New Gas Regs to go to Tynwald

The Communications and Utilities Regulatory Authority has outlined new regulations which will go before Tynwald next month that will govern gas prices on the island.

The introduction of these Regulations follows the Authority’s Roadmap to Regulation which was set
out in April 2021.

CURA has said that the new regs will establish a framework that is ‘fair, transparent, and non-discriminatory and attempts to best balance the interests of all stakeholders and to provide stability for consumers and certainty for investors and are in line with international best practice’.

The Authority’s Chief Executive Officer, Ivan Kiely, commented: ‘This regulatory framework is the
next step in bringing independent regulation that is in line with international best practice to our
island. It is unfortunate that timing of introducing these Regulations coincides with the economic
disruption caused by the global pandemic, but also the unfolding events in Ukraine over the past
few days which is adding to the uncertainty surrounding commodity gas prices.

‘However, we do firmly believe that this is the right thing to do. These Regulations will help us to
manage the risk to the public gas supply caused by the turmoil in the international markets and
ensure continuity of supply. I think there is little doubt that tariffs will increase in the short-term,
though it is not possible as yet to say by how much as the wholesale markets are incredibly volatile.

‘All of us at the Authority absolutely understand the concerns that consumers will have, and
empathise with customers who are already struggling with the rising cost of living.
This is a difficult situation and unfortunately there is little that can be done to prevent a global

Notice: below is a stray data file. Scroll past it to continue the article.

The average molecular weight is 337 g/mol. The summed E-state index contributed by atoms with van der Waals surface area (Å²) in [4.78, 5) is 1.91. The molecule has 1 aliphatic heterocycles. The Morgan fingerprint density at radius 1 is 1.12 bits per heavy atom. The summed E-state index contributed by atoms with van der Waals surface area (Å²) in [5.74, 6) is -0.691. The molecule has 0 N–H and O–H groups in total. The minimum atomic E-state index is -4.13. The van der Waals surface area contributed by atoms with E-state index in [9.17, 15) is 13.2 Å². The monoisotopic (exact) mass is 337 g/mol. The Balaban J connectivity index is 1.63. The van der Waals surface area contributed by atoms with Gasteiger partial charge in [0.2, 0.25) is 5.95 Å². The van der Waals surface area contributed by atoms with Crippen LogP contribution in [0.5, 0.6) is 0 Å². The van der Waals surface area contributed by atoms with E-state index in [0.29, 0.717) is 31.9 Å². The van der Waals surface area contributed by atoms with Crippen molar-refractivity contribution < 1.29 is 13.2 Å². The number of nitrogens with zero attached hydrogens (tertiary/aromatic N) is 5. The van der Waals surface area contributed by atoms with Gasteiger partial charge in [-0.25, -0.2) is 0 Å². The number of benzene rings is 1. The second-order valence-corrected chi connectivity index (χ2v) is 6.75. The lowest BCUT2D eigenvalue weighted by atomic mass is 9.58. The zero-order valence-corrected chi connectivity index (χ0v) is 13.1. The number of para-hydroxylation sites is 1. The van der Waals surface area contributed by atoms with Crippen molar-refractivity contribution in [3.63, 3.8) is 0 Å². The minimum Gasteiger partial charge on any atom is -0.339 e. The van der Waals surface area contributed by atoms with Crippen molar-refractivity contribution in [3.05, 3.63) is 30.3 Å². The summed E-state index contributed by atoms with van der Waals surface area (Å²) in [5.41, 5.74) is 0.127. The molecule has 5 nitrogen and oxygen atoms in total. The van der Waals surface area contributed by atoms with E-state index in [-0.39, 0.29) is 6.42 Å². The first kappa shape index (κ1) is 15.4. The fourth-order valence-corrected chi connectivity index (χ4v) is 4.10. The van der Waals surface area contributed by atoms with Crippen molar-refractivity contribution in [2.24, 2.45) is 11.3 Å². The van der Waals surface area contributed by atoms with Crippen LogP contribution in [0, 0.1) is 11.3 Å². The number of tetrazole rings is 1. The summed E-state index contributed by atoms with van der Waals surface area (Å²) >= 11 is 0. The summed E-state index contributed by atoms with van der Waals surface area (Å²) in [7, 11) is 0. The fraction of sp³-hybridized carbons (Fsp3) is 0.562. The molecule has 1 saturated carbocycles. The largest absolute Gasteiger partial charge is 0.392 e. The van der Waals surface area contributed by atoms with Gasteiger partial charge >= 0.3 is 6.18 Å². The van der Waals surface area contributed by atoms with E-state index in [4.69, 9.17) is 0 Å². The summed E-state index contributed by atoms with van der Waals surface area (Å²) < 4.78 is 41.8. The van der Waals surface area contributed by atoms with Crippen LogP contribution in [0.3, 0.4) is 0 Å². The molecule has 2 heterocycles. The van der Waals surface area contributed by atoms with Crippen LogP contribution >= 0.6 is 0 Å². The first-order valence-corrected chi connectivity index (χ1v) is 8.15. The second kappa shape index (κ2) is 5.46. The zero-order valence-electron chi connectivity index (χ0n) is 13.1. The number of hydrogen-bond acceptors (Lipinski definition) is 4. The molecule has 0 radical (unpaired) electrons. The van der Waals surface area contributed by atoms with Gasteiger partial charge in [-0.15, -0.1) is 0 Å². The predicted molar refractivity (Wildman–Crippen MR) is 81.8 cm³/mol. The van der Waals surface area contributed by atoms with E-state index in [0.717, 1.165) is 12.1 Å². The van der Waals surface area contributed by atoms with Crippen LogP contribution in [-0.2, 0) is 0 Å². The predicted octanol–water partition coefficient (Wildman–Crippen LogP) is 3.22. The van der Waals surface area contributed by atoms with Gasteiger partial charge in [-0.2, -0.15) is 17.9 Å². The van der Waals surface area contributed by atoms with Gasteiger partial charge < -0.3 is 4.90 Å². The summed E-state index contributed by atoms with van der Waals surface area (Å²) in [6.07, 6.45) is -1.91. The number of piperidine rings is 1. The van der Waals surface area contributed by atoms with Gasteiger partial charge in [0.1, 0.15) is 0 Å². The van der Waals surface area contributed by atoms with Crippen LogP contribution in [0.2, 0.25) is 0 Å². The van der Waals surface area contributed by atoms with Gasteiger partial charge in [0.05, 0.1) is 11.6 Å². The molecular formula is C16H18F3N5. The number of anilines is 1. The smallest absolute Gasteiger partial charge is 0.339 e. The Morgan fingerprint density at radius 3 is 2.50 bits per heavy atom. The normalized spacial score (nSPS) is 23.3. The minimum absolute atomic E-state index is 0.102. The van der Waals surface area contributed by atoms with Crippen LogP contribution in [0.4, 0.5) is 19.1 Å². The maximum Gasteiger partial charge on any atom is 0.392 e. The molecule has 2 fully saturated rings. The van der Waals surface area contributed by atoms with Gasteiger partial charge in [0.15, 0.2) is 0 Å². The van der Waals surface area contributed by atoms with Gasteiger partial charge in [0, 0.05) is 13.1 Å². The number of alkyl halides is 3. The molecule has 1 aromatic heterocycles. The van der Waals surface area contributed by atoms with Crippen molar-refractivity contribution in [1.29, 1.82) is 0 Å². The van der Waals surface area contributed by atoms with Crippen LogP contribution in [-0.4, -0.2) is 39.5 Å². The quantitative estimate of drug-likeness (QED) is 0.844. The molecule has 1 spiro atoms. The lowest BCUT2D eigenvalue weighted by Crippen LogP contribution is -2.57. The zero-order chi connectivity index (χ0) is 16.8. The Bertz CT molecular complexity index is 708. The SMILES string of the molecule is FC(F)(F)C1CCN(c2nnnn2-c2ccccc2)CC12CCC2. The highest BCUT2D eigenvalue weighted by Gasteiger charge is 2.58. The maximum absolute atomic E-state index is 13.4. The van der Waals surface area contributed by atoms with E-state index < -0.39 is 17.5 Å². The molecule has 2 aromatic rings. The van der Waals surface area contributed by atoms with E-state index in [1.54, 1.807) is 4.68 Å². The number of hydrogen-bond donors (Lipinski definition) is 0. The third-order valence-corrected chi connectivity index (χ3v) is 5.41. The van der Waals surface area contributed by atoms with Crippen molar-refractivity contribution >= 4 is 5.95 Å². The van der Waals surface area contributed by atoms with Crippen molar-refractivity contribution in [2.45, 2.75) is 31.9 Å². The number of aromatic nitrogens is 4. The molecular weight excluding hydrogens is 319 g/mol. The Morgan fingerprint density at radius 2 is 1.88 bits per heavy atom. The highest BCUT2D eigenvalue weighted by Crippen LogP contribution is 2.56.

energy crisis from impacting on our island. In the longer term, gas consumers will benefit from this
regulatory framework and we have longer term plans to introduce tighter regulatory controls on the
gas supplier.’

If Tynwald backs the regs, the new framework will take effect from April 1. In advance of this the Authority will be publishing further information on its website in relation to how tariffs are made up.


Gas prices are currently around four to five times higher than average due to the current global energy crisis and the conflict in Ukraine, as a result Manx Gas will likely need to increase gas tariffs in order for it to be able to continue to supply gas in the short term. CURA has said: ‘Unfortunately, due to the extreme volatility in the international markets it is very difficult to predict what tariff may be on the April 1, but the Authority will be working to ensure as much information as possible is available to consumers.’

Once market stability returns and wholesale gas prices do begin to reduce, the regulatory regime that is being proposed will see that these savings will be passed on to gas consumers in a timely manner.

The Authority will shortly be publishing its Final Determinations, which set out the permitted return, customer categories, and how costs are to be allocated by the company. The Regulations will remain in force for a period of five years to ensure stability for consumers and to provide certainty for future investment in the gas network.